"D.C. is a target-rich environment for a writer," Lawson said. "There is always something going on there that's scandalous or corrupt or stupid or heroic. The other thing about D.C. is that it's a place where you're dealing with big issues and big institutions--the FBI, CIA, NSA, Congress, the White House. It's a place where you can always find a new story idea."

Another decision Lawson made early on was to write a series starring the same central characters. Leading readers through D.C.'s behind-the-scenes political intrigue is fixer Joe DeMarco, who makes his seventh appearance in House Blood (July). Tess Gerritsen is a fan of Lawson, an average guy with no super human skills, calling him "one of the most engaging heroes I've ever encountered."

A lawyer on House Speaker John Mahoney's payroll, DeMarco's off-the-books role is to play troubleshooter for his powerful boss. In his most recent outing, he goes up against a ruthless pharmaceutical corporation that stands to make billions from a new discovery. The company's cold-blooded CEO targets a philanthropist to be the unsuspecting bearer of the drug to human test subjects, the victims of wars and natural disasters she's aiding in third-world countries.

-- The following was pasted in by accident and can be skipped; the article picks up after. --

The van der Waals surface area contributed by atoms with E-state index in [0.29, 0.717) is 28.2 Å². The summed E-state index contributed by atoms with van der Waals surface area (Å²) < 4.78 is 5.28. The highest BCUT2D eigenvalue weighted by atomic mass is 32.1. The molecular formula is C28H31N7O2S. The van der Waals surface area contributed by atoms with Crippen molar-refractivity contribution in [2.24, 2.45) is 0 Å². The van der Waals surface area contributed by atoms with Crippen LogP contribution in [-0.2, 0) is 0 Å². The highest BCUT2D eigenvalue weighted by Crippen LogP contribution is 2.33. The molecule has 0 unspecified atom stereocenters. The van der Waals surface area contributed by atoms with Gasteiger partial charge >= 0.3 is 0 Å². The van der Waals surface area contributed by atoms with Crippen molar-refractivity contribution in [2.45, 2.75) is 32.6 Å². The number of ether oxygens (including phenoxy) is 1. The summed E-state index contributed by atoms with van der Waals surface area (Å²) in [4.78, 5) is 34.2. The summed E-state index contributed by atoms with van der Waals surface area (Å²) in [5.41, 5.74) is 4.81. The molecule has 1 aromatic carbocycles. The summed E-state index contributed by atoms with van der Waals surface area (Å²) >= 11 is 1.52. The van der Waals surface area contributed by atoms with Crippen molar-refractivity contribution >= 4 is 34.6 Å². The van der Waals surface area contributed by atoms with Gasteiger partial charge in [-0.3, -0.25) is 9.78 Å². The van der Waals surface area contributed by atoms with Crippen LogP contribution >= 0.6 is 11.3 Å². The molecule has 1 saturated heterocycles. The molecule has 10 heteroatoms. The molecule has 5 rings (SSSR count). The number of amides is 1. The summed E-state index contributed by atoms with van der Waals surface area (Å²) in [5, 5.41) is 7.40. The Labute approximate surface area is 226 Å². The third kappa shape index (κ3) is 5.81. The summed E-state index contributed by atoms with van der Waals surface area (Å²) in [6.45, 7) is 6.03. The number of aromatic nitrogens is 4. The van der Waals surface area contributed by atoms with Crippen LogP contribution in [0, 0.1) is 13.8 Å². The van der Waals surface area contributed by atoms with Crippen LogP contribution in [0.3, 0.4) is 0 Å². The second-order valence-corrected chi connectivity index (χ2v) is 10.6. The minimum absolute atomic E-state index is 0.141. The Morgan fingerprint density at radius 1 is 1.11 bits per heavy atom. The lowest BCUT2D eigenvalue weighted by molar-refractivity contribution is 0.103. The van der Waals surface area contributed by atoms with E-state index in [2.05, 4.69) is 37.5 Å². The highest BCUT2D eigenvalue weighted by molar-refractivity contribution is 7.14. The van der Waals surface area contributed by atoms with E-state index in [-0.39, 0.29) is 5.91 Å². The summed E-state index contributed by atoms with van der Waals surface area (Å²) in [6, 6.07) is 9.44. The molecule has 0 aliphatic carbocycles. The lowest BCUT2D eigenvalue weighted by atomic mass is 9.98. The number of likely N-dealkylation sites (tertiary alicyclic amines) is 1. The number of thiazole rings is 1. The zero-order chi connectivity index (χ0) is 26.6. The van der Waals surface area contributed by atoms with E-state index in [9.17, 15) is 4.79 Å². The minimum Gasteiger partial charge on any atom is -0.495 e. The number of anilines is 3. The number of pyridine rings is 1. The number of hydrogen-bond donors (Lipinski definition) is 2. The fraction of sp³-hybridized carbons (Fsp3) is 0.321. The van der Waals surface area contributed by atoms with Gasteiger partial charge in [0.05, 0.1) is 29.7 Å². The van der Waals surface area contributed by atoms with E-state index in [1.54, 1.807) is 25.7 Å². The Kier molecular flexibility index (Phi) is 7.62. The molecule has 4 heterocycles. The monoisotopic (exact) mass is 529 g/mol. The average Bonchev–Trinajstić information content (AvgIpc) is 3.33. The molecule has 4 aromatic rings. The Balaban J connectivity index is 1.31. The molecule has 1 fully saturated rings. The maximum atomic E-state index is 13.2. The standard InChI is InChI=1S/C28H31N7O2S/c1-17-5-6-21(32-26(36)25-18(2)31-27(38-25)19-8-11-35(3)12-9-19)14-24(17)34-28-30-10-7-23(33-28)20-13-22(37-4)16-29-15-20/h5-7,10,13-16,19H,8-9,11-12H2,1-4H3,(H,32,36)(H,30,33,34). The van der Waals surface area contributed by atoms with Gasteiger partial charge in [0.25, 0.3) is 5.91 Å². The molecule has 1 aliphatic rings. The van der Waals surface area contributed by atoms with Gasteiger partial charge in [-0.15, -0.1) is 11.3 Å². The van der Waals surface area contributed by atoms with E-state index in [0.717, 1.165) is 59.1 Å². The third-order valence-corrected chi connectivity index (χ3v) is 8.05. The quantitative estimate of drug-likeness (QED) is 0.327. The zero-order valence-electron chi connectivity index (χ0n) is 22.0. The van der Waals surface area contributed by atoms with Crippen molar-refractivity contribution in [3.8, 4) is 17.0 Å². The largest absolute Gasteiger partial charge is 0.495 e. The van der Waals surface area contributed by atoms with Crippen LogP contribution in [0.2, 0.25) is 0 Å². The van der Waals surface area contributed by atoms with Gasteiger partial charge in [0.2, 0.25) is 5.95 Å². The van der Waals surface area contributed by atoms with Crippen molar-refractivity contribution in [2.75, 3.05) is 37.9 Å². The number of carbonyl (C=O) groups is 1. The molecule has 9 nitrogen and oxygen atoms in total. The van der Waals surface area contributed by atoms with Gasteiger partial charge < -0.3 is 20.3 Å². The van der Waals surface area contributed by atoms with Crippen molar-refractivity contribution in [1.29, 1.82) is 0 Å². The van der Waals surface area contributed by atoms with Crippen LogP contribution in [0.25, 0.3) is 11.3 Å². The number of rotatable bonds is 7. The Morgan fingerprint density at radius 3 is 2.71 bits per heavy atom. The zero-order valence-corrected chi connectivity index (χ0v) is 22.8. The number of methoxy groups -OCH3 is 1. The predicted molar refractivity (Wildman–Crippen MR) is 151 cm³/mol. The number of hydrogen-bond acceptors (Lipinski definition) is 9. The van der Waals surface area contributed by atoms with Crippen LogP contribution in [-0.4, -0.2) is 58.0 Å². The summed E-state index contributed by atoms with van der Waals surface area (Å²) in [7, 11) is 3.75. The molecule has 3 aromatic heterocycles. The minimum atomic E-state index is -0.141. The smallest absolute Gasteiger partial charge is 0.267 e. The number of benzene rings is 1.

Ideas for Lawson's previous novels have come from headline-making news stories like the breach of the no-fly zone around Washington, D.C., NSA wiretapping and the Valerie Plame spy case. The initial source of inspiration for House Blood was television advertising, specifically many drug commercials. "They tell you in about 10 seconds what the drug will fix and then 40 spend seconds on how it will kill you," he said with some irritation.

That got Lawson thinking about how medications are tested. He read a Vanity Fair article, which is referred to in House Blood, about how U.S. pharmaceutical companies conduct most of their clinical drug trials overseas. "Then I had the idea of tying it to a relief organization, which would be even more under the table," he said.

Lawson worked on his first novel, The Inside Ring, while commuting aboard a ferry from Seattle to his job at a naval shipyard in Bremerton and spent a decade honing his craft before landing a book deal. For him, creating thrilling tales trumps overhauling nuclear powered submarines and being a member of the government's Senior Executive Service. "It was interesting and a very good career," Lawson said, "but writing is fun."